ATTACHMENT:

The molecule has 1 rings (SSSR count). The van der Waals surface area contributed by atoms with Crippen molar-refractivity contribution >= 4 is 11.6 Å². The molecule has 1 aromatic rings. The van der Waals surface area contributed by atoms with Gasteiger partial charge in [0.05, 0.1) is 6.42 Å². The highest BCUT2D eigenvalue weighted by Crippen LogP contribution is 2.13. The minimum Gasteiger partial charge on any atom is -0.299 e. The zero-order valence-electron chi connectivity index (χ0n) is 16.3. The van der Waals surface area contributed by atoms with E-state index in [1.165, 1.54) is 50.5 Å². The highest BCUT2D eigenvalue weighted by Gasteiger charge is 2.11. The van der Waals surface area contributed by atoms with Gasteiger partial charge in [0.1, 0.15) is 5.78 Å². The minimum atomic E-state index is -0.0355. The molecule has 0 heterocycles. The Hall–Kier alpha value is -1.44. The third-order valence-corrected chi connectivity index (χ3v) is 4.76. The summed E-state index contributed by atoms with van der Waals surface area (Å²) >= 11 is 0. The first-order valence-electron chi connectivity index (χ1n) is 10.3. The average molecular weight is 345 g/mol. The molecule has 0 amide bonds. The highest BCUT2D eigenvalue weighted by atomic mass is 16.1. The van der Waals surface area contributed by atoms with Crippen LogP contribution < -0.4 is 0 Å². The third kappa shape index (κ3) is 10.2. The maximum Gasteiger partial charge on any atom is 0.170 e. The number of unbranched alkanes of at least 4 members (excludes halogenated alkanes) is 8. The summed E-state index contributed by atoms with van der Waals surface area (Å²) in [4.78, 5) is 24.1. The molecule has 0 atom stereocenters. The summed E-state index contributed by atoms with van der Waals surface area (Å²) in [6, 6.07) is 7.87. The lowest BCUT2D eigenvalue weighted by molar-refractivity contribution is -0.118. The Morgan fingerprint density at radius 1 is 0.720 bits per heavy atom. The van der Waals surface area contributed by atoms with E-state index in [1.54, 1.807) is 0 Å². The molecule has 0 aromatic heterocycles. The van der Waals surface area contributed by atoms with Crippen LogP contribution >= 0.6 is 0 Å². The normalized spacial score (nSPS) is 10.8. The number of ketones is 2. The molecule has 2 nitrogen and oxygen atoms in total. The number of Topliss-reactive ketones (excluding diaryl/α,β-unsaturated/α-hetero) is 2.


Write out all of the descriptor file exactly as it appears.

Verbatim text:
The molecule has 1 rings (SSSR count). The van der Waals surface area contributed by atoms with Crippen molar-refractivity contribution >= 4 is 11.6 Å². The molecule has 1 aromatic rings. The van der Waals surface area contributed by atoms with Gasteiger partial charge in [0.05, 0.1) is 6.42 Å². The highest BCUT2D eigenvalue weighted by Crippen LogP contribution is 2.13. The minimum Gasteiger partial charge on any atom is -0.299 e. The zero-order valence-electron chi connectivity index (χ0n) is 16.3. The van der Waals surface area contributed by atoms with E-state index in [1.165, 1.54) is 50.5 Å². The highest BCUT2D eigenvalue weighted by Gasteiger charge is 2.11. The van der Waals surface area contributed by atoms with Gasteiger partial charge in [0.1, 0.15) is 5.78 Å². The minimum atomic E-state index is -0.0355. The molecule has 0 heterocycles. The Hall–Kier alpha value is -1.44. The third-order valence-corrected chi connectivity index (χ3v) is 4.76. The summed E-state index contributed by atoms with van der Waals surface area (Å²) >= 11 is 0. The first-order valence-electron chi connectivity index (χ1n) is 10.3. The average molecular weight is 345 g/mol. The molecule has 0 amide bonds. The highest BCUT2D eigenvalue weighted by atomic mass is 16.1. The van der Waals surface area contributed by atoms with Crippen LogP contribution < -0.4 is 0 Å². The third kappa shape index (κ3) is 10.2. The maximum Gasteiger partial charge on any atom is 0.170 e. The number of unbranched alkanes of at least 4 members (excludes halogenated alkanes) is 8. The summed E-state index contributed by atoms with van der Waals surface area (Å²) in [4.78, 5) is 24.1. The molecule has 0 atom stereocenters. The summed E-state index contributed by atoms with van der Waals surface area (Å²) in [6, 6.07) is 7.87. The lowest BCUT2D eigenvalue weighted by molar-refractivity contribution is -0.118. The Morgan fingerprint density at radius 1 is 0.720 bits per heavy atom. The van der Waals surface area contributed by atoms with E-state index in [1.54, 1.807) is 0 Å². The molecule has 0 aromatic heterocycles. The van der Waals surface area contributed by atoms with Crippen LogP contribution >= 0.6 is 0 Å². The normalized spacial score (nSPS) is 10.8. The number of ketones is 2. The molecule has 2 nitrogen and oxygen atoms in total. The number of Topliss-reactive ketones (excluding diaryl/α,β-unsaturated/α-hetero) is 2.